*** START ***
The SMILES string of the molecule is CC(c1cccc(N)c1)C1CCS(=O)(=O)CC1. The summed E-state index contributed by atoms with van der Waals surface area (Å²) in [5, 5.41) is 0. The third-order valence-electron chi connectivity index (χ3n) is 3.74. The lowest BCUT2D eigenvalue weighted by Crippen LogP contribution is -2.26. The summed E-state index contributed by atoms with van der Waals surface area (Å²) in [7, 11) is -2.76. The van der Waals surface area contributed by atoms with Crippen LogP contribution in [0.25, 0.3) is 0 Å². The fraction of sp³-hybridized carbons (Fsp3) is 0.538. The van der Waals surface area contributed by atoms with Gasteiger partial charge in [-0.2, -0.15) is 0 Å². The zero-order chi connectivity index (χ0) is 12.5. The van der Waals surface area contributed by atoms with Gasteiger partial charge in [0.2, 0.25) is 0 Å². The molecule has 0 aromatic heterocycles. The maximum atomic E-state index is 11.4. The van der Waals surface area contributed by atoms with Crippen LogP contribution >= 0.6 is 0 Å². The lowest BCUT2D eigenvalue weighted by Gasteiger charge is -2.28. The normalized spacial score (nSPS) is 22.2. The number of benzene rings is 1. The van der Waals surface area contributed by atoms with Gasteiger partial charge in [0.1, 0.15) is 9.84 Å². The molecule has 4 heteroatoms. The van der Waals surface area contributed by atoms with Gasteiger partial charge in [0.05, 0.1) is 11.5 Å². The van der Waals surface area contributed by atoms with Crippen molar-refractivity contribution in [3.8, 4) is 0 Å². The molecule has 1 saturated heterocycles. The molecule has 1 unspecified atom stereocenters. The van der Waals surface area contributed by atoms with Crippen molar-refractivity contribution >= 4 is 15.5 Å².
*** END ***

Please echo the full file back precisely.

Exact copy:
The SMILES string of the molecule is CC(c1cccc(N)c1)C1CCS(=O)(=O)CC1. The summed E-state index contributed by atoms with van der Waals surface area (Å²) in [5, 5.41) is 0. The third-order valence-electron chi connectivity index (χ3n) is 3.74. The lowest BCUT2D eigenvalue weighted by Crippen LogP contribution is -2.26. The summed E-state index contributed by atoms with van der Waals surface area (Å²) in [7, 11) is -2.76. The van der Waals surface area contributed by atoms with Crippen LogP contribution in [0.25, 0.3) is 0 Å². The fraction of sp³-hybridized carbons (Fsp3) is 0.538. The van der Waals surface area contributed by atoms with Gasteiger partial charge in [-0.2, -0.15) is 0 Å². The zero-order chi connectivity index (χ0) is 12.5. The van der Waals surface area contributed by atoms with Gasteiger partial charge in [0.2, 0.25) is 0 Å². The molecule has 0 aromatic heterocycles. The maximum atomic E-state index is 11.4. The van der Waals surface area contributed by atoms with Crippen LogP contribution >= 0.6 is 0 Å². The lowest BCUT2D eigenvalue weighted by Gasteiger charge is -2.28. The normalized spacial score (nSPS) is 22.2. The number of benzene rings is 1. The van der Waals surface area contributed by atoms with Gasteiger partial charge in [0.1, 0.15) is 9.84 Å². The molecule has 4 heteroatoms. The van der Waals surface area contributed by atoms with Gasteiger partial charge in [0.05, 0.1) is 11.5 Å². The van der Waals surface area contributed by atoms with Crippen molar-refractivity contribution in [3.8, 4) is 0 Å². The molecule has 1 saturated heterocycles. The molecule has 1 unspecified atom stereocenters. The van der Waals surface area contributed by atoms with Crippen molar-refractivity contribution >= 4 is 15.5 Å².